Soybeans will probably be the beneficiary of some lost corn acres because they show a better (less negative) return and because they’re cheaper to plant. Repeated federal subsidies have helped farmers survive the Trade War and the Covid-19 Recession, but finances for many remain tight. Some lenders are steering farmers toward soybeans because they require a smaller cash outlay.
China is the dominant user and importer of soybeans. Their pig herd was cut almost in half in 2019 by African Swine Fever. Their intensive effort to rebuild that herd has been forced off the front page by the Coronavirus, but it has been ongoing. A good measuring stick for their demand is their weekly crush, which set a new record last week of 2.1 million metric tons. The Chinese government has projected they will import 93.6 million metric tons of soybeans in the 2020-21 crop year; if they maintain their current crush rate that estimate is too low.
In the May WASDE report the USDA told us we’re on the way to a record world wheat carryout. Shortly after that, the old crop export quotas that Kazakhstan, Ukraine and Russia had recently put in place were basically discarded. That helped the old crop-new crop inverse in the Black Sea collapse from $30 to $10 a metric ton.
Six weeks ago, India, the world’s #2 wheat producer, was looking at the potential for a record wheat crop, but fearing they couldn’t harvest it because tens of millions of migrant workers were in Covid-19 lockdowns. Fortunately, rules were relaxed, and the harvest has gone well. The government procurement program is also on pace with last year.
Key producer Australia was also concerned about the dryness in Western Australia, but a heavy late-month rain has put them in good shape to recover from last year’s drought ravaged crop.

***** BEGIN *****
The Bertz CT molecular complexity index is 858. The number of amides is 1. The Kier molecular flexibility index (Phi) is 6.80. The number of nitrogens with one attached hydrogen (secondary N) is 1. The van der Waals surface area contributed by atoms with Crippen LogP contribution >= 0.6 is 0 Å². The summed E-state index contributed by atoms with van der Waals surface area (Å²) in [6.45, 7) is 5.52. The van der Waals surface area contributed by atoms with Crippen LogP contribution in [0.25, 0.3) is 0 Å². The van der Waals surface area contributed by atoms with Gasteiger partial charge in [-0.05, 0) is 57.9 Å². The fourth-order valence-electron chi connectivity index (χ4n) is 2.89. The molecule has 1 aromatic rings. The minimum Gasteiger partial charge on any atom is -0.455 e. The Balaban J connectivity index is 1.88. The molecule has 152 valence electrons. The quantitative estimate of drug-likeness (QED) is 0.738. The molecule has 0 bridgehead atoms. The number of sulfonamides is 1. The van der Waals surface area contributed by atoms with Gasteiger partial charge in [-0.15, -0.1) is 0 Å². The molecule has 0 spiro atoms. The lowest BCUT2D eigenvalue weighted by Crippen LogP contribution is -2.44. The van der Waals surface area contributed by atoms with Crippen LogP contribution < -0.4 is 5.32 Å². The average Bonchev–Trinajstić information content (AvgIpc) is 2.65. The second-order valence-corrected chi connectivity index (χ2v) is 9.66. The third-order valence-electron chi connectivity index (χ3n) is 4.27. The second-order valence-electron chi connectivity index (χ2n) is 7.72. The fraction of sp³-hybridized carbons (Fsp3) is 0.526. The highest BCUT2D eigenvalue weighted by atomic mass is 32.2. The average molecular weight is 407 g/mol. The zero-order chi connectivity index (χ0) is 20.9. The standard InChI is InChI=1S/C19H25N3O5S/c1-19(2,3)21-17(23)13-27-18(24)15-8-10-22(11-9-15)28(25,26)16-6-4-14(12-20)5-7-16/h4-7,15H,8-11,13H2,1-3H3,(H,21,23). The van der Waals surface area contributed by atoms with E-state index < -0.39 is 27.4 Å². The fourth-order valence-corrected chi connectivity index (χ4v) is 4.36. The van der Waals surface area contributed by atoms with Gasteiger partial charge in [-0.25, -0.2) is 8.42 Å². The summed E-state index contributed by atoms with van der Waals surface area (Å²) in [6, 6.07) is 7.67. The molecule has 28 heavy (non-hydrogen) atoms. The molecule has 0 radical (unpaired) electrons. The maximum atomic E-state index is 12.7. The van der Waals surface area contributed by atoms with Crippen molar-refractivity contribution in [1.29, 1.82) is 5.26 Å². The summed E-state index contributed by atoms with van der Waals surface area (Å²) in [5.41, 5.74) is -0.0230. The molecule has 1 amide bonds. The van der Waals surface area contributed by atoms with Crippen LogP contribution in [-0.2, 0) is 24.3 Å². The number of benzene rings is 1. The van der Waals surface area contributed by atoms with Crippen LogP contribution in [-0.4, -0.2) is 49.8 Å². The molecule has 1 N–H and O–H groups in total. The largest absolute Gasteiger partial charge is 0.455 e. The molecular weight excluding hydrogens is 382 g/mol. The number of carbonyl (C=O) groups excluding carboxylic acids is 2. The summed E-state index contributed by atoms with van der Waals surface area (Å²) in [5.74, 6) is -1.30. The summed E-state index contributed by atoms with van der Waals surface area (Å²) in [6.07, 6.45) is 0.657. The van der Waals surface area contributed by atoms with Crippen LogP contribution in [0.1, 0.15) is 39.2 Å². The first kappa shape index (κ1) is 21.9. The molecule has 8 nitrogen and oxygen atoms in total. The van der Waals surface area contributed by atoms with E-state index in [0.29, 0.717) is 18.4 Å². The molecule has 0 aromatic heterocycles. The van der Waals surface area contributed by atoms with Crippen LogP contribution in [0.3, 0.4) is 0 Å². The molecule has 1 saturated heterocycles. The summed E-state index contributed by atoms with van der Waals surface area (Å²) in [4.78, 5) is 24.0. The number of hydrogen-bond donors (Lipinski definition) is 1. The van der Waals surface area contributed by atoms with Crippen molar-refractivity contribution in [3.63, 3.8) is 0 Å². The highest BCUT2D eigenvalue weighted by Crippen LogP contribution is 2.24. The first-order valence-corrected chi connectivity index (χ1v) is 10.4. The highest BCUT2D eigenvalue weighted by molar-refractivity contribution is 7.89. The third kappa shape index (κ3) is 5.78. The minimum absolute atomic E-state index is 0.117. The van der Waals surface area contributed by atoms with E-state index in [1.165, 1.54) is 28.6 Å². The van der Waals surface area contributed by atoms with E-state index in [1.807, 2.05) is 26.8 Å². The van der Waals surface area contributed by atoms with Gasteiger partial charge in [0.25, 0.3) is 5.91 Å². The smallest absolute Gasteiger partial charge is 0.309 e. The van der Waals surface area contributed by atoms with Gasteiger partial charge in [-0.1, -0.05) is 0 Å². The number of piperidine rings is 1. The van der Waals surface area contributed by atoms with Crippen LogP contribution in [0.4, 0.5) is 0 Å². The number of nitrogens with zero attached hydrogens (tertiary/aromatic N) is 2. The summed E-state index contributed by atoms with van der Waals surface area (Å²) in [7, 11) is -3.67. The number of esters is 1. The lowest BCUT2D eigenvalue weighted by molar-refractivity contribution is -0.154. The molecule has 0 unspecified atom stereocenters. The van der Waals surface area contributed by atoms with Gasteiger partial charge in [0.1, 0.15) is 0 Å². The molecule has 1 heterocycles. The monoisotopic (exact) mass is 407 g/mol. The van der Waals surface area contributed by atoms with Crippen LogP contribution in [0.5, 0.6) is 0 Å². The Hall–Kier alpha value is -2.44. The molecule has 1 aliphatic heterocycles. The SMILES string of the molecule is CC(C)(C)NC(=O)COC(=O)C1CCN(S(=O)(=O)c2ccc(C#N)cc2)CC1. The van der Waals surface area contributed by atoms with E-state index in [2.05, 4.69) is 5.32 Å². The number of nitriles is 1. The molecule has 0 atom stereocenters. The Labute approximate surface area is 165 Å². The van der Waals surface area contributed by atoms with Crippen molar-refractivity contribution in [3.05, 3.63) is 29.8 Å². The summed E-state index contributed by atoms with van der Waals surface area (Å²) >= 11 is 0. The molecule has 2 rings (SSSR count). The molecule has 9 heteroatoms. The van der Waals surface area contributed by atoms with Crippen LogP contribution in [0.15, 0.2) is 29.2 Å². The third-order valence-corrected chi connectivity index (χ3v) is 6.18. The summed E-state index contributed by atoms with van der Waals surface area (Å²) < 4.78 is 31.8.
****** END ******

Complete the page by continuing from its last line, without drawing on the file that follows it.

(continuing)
The most closely watched wheat areas right now are the EU and the Black Sea. Recent rains appear to have stabilized the Russian and Ukrainian crops, but they are a combined eight million metric tons below their high-end estimates of six weeks ago. Meanwhile, crop estimates in the EU have continued to drop. French crop ratings are at a nine-year low for late May and this past week the European Commission lowered their crop estimate to 121.5 million metric tons, 7% lower than last year.
Hours after the Commission issued their reduced estimate, Russia’s state-owned United Grain suggested that the country should increase its strategic reserves to 6 million metric tons. With a tradition of a minimal carryout every year, Russia would have to reduce this year’s projected exports by 5 million metric tons to accomplish the proposed objective.
The combination of those two announcements quickly rallied U.S. futures 5%. There has been no official comment from the Russian Government, but adoption of that proposal would help the U.S. do more “cheapest wheat” business in the second half of the crop year.
Going forward we think the dollar is headed lower and that will provide underlying support. Of the competing theories of inflation driven by an infinite supply of capital or deflation driven by cheap energy and surplus labor, we think the latter has more relevance to agriculture. The accelerated expansion of acreage in Brazil does not bode well for the U.S. farmer.
Chad Burlet is Co-Founder (along with Bob Otter), Chief Trading Officer, & Principal, Third Street Ag Investments, LLC